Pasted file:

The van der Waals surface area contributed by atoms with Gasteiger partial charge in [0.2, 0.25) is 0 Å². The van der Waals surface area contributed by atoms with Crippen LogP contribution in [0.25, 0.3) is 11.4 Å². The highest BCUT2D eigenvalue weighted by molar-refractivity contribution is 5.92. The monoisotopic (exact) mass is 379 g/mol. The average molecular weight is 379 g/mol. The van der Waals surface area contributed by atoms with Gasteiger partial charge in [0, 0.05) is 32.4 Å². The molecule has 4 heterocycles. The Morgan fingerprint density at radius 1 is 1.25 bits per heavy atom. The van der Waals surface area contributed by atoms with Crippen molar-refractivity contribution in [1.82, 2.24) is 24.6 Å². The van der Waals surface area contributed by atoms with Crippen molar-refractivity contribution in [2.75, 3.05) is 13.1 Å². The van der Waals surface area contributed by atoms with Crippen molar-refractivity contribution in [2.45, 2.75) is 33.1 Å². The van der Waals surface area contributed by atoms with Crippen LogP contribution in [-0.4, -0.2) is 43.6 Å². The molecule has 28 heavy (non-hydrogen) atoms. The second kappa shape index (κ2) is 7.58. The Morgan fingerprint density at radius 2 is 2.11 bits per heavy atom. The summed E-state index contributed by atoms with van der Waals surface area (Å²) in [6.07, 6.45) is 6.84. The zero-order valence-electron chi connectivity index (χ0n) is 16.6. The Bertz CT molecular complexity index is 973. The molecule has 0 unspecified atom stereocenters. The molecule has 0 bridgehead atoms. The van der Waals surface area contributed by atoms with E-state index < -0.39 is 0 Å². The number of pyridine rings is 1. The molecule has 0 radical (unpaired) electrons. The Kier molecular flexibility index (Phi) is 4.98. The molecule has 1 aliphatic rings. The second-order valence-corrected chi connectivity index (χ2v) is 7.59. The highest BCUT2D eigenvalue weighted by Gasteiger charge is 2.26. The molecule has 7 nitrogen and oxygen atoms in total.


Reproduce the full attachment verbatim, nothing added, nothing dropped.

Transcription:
The van der Waals surface area contributed by atoms with Gasteiger partial charge in [0.2, 0.25) is 0 Å². The van der Waals surface area contributed by atoms with Crippen LogP contribution in [0.25, 0.3) is 11.4 Å². The highest BCUT2D eigenvalue weighted by molar-refractivity contribution is 5.92. The monoisotopic (exact) mass is 379 g/mol. The average molecular weight is 379 g/mol. The van der Waals surface area contributed by atoms with Gasteiger partial charge in [0, 0.05) is 32.4 Å². The molecule has 4 heterocycles. The Morgan fingerprint density at radius 1 is 1.25 bits per heavy atom. The van der Waals surface area contributed by atoms with Crippen molar-refractivity contribution in [1.82, 2.24) is 24.6 Å². The van der Waals surface area contributed by atoms with Crippen molar-refractivity contribution in [2.75, 3.05) is 13.1 Å². The van der Waals surface area contributed by atoms with Crippen molar-refractivity contribution in [2.45, 2.75) is 33.1 Å². The van der Waals surface area contributed by atoms with Crippen LogP contribution in [-0.4, -0.2) is 43.6 Å². The molecule has 28 heavy (non-hydrogen) atoms. The second kappa shape index (κ2) is 7.58. The Morgan fingerprint density at radius 2 is 2.11 bits per heavy atom. The summed E-state index contributed by atoms with van der Waals surface area (Å²) in [6.07, 6.45) is 6.84. The zero-order valence-electron chi connectivity index (χ0n) is 16.6. The Bertz CT molecular complexity index is 973. The molecule has 0 unspecified atom stereocenters. The molecule has 0 bridgehead atoms. The van der Waals surface area contributed by atoms with E-state index < -0.39 is 0 Å². The number of pyridine rings is 1. The molecule has 0 radical (unpaired) electrons. The Kier molecular flexibility index (Phi) is 4.98. The molecule has 1 aliphatic rings. The second-order valence-corrected chi connectivity index (χ2v) is 7.59. The highest BCUT2D eigenvalue weighted by Gasteiger charge is 2.26. The molecule has 7 nitrogen and oxygen atoms in total.